On March 3rd, Puppet Happening celebrated one year of activity and its third big production, Luck of the Puppets. The event took Puppet Happening in a new direction, breaking away from the familiar sit-down puppet cabaret show. After a January brainstorming session, a new path was set, something close to the historic “art happening.” Puppeteers agreed on a more interactive show, an event that invited guests – and their puppets – to become active participants. A Vegas-themed, carnival-style festival was in the works.
The hands-on approach began with a puppet making area run by Rose Clancy called Make Your Mate. Rose, along with artists Kara Skylling and Brandi Welle, assisted guests in creating approximately sixty puppets out of craft supplies and repurposed materials. Puppet creators were encouraged to complete profiles for their puppets. The spectator-turned-puppeteer experiment made for a lively evening. Some participants later took to the stage, taking part in Puppet Dating Game and Puppet Weddings.
Aside from the participatory, the happening had plenty of purely experiential performances and moments of spectacle. Performance artists Scott Andrew and Erin Womack presented Liquid Escort 5000, a futuristic spin on the sex industry. Over a five-minute performance, Andrew danced in elaborate costume while Womack canvassed his movements with psychedelic projections using overhead projectors and an array of colored liquids (Think Matthew Barney + Gaga + mad scientist).
Body Language: A Puppet Seduction explored themes of fantasy and desire. The performance happened twice during the evening featuring a cast of Megan Morrison, Jeremy Frazier, Brittany Thurman, with set work by Sophie Hood. Gabe Felice brought his portable studio to the happening. Throughout the course of the night, guests lined up for his psychic noisemakers and paintings.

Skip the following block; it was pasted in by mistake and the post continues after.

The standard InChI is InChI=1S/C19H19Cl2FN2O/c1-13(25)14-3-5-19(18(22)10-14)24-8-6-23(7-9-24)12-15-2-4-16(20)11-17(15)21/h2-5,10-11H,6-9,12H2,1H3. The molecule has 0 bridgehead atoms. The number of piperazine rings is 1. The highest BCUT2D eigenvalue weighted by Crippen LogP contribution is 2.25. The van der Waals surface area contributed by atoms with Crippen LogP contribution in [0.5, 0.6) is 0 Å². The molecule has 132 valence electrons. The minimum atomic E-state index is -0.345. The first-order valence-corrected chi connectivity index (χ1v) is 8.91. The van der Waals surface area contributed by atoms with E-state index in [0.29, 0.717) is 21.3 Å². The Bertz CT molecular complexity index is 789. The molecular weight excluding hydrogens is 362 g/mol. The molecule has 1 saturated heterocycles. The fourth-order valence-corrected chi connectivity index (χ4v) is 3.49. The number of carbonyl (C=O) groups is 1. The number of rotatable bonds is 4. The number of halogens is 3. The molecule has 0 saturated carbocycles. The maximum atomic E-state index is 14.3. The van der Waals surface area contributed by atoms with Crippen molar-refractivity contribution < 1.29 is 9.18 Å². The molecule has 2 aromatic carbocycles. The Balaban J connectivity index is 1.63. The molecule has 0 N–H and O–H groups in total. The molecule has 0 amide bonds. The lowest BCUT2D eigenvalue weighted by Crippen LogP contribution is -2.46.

One of the highlights of the night was Mime Share by Kristen Barca. Guests were encouraged to sign up for “time with the mime.” Located in a 4-foot by six-foot square and dramatically framed by floor to ceiling black velvet, visitors could step into the world of the mime to experience a number of intricate routines. Kristen stayed in character throughout the night, refusing to speak a word.
On the opposite side of the gallery, near the entrance was Puppet Peep Show, a project performed by Kate Mickere & Megan Morrison. As visitors entered a ten-foot by ten-foot black curtained room, they were asked to choose a show. I only got to see one peep show. It was pretty hilarious. It involved a dancing bottle of Thousand Island salad dressing and its affair with a Reuben sandwich.
Operating close to the peep show was another performance duo, Murphi Cook and Zach Dorn with the debut performance of Puppet Photo Booth. A project of The Society for the Advancement of Miniature Curiosa, the duo performed an epic adventure (Honey I Shrunk Las Vegas) thirty times during the evening. The photo booth was pretty close to the real thing (aside from the fog machine, water feature and human operators). I don’t want to spoil the show. It is due to tour Pittsburgh over the next year.
Late in the evening, Dave English and Paul O’Brien announced the winner of Big N’ Scratchy, an enormous lottery scratch-off ticket. Puppeteer Cheryl Capezzuti picked the winning ticket and was awarded the task of scratching, and scratching, and scratching with a giant quarter.
Rounding out the night were performances by Mr. & Mr$. Funky Vegas performing The Puppetmaster of Vegas and Mike Cuccaro with puppet dating game. I joined up with Mike for a hand puppet show and I ended the night performing puppet weddings for all interested participants. Luck of the Puppets was the produced as part of the Trespass performance residency series at Future Tenant Art Space. Drinks were provided by Straub and Woodchuck Cider.